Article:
1:15-16 Wherefore I also, after I heard of your faith in the Lord Jesus, and love unto all the saints
Cease not to give thanks for you, making mention of you in my prayers
Paul often reflected on his thankfulness for the testimonies and faiths of other believers. This is a pattern within the writings of the Apostle Paul. This pattern is shown to be conducted by Paul here and the pattern is likewise encouraged in Philippians 4:6 and 1st Corinthians 11:1.
Chapter 1 can be divided into two portions. The 1st portion we have already discussed pertaining to the Spiritual blessings (v.1-14). The 2nd half pertains to the blessings impact on the Church. It is notable that obtaining the blessings is not Paul’s prayer, but rather realizing that as saints we already have them.
Not realizing this truth leaves Christians seeking and in a constant state of Spiritual fear and turmoil.
Additionally, the two prayers within chapter 1 are about Spiritual knowledge of truth and the realization of the truth we possess in Christ.
1:17-19 That the God of our Lord Jesus Christ, the Father of glory, may give unto you the spirit of wisdom and revelation in the knowledge of him:
The eyes of your understanding being enlightened; that ye may know what is the hope of his calling, and what the riches of the glory of his inheritance in the saints
And what is the exceeding greatness of his power to us-ward who believe, according to the working of his mighty power
Paul’s prayer is addressed to the “God of our Lord Jesus Christ, the father of glory”. This address denotes God as the originator of glory.
The word for “glory” here being “doxa” in the original Greek writing. Vine’s Expository Dictionary defines the term in various ways; however, essentially represents God’s self-manifestation of Himself, which is divine, splendorous, and perfect. God is the origin of such traits.
As in 17, it is only by God that we obtain wisdom and truth about Him. This makes perfect sense, as no one would know God better. This knowledge is revealed by the Spirit (1 Corinthians 2:1-16).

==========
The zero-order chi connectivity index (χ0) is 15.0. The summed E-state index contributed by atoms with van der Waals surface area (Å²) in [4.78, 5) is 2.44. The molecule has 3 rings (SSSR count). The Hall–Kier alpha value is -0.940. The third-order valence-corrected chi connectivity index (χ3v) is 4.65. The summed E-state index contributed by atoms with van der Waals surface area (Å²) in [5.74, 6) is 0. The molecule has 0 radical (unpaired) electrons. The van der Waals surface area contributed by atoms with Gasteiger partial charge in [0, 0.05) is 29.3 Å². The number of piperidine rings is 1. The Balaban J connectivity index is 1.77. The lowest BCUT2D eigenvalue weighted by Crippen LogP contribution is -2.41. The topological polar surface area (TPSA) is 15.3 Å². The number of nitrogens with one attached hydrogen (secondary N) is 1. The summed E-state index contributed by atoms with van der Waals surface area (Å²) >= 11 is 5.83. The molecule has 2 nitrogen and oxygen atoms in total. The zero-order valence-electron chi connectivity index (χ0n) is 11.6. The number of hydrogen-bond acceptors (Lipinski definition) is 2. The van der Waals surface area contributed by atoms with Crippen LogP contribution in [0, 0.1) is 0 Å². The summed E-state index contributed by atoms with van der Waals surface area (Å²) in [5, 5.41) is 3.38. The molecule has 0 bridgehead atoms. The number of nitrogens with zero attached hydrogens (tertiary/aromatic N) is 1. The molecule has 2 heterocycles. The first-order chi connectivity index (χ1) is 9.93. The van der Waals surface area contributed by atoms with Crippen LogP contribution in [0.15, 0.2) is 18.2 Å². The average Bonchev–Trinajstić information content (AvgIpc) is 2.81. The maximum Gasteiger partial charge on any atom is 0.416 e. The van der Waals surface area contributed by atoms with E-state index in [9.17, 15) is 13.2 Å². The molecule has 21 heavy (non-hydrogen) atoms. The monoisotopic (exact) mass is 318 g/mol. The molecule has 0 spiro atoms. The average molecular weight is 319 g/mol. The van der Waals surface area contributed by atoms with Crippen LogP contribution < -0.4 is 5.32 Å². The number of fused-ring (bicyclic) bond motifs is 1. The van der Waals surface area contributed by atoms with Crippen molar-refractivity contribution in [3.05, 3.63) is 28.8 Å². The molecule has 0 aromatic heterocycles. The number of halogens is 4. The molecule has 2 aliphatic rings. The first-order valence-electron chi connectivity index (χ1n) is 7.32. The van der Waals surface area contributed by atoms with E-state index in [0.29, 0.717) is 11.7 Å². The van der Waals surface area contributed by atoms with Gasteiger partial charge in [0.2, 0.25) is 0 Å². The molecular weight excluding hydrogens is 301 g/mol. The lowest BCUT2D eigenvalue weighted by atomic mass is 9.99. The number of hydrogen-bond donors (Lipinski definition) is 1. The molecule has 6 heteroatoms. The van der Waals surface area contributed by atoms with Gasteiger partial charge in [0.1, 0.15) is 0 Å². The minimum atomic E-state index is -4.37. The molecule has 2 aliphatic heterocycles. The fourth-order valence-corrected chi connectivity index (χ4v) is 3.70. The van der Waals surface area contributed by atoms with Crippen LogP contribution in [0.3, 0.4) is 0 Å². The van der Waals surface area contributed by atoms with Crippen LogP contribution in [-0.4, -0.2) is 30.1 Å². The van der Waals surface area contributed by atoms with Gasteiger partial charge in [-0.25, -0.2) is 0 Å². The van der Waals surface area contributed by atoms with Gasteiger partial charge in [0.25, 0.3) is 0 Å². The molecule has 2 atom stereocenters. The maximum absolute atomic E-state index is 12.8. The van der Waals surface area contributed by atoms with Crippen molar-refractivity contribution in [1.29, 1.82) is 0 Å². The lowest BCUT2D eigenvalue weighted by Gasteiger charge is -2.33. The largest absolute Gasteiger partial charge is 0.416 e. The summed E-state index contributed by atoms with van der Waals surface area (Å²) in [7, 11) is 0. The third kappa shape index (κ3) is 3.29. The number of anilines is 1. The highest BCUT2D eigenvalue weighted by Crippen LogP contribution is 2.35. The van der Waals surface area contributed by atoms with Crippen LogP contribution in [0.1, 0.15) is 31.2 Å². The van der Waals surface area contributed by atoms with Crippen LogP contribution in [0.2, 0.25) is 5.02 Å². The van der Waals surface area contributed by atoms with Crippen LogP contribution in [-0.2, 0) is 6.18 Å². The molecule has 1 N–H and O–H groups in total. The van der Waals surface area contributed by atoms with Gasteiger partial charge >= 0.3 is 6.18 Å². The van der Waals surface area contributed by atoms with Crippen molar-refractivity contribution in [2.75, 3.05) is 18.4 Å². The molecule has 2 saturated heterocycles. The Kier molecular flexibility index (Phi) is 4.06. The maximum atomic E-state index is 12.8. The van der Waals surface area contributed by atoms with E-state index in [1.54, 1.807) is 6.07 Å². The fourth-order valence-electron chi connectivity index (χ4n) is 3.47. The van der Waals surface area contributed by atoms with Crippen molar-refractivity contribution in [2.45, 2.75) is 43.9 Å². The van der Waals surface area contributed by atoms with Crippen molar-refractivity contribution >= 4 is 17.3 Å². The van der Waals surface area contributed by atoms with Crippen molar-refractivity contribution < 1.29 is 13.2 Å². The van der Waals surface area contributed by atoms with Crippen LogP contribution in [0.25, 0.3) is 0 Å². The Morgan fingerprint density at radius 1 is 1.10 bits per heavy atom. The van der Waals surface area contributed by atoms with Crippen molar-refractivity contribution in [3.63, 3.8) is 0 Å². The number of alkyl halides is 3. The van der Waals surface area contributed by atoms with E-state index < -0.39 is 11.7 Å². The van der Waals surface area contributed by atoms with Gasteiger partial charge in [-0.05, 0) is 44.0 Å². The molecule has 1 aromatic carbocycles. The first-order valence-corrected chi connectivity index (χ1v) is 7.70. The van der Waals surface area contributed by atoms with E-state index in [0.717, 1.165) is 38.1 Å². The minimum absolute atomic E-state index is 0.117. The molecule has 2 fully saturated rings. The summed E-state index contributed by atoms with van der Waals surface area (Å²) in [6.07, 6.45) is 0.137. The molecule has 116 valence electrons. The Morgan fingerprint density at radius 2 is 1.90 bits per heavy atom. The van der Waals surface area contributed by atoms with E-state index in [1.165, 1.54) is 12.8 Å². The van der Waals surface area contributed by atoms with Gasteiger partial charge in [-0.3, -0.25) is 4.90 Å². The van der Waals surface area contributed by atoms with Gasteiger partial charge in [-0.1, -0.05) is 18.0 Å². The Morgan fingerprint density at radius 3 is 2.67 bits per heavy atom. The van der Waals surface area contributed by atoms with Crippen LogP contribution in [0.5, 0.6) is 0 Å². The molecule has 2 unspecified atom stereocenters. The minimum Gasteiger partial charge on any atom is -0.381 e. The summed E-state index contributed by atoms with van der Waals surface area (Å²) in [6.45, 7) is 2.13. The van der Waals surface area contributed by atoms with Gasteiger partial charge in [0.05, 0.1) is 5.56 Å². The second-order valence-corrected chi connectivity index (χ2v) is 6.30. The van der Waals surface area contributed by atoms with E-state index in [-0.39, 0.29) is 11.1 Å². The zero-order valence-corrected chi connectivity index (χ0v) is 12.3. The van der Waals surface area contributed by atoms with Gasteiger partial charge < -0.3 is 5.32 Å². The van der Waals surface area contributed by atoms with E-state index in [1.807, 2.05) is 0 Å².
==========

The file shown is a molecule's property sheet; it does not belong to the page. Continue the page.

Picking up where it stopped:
God graciously supplies the believer with understanding and knowledge of the blessings we receive in Christ. The question is, will we believe them also?
Nonetheless, as ministers of the Gospel, it is not our job to know ourselves better; however, rather know Him better. With this task, we can not be steered wrong considering our identity is in Him (Philiphians 3:10; Romans 8:1).
There is hope in the calling of Christ. This is essentially the hope of the saint because the Body of Christ is a called-out collection of individuals. We as the Church have the hope of the inheritance of Heaven through the Gospel of Christ (Titus 2:13)!
1:20-23 Which he wrought in Christ, when he raised him from the dead, and set him at his own right hand in the heavenly places,
Far above all principality, and power, and might, and dominion, and every name that is named, not only in this world, but also in that which is to come:
And hath put all things under his feet, and gave him to be the head over all things to the church
Which is his body, the fulness of him that filleth all in all.
Once again, Paul sets the believers’ sight on “heavenly places” rather than the broken, fragile promises of the World (v.20).
The mighty power of Christ is, has been eternal, and was worked in Christ through His resurrection which allowed the justification and intercession of man (Romans 4:25; 1 Corinthians 15:13-15).
Importantly, Christ’s authority surpasses all power and ruler-ship in the physical and spiritual realms. This is what we proclaim when announcing that “Jesus is Lord”. He is the highest power.
As the Church and the Body of Christ, Jesus is the head of operations. His mighty power is manifested in us Spiritually and we possess His resurrection power (Romans 6:3-4).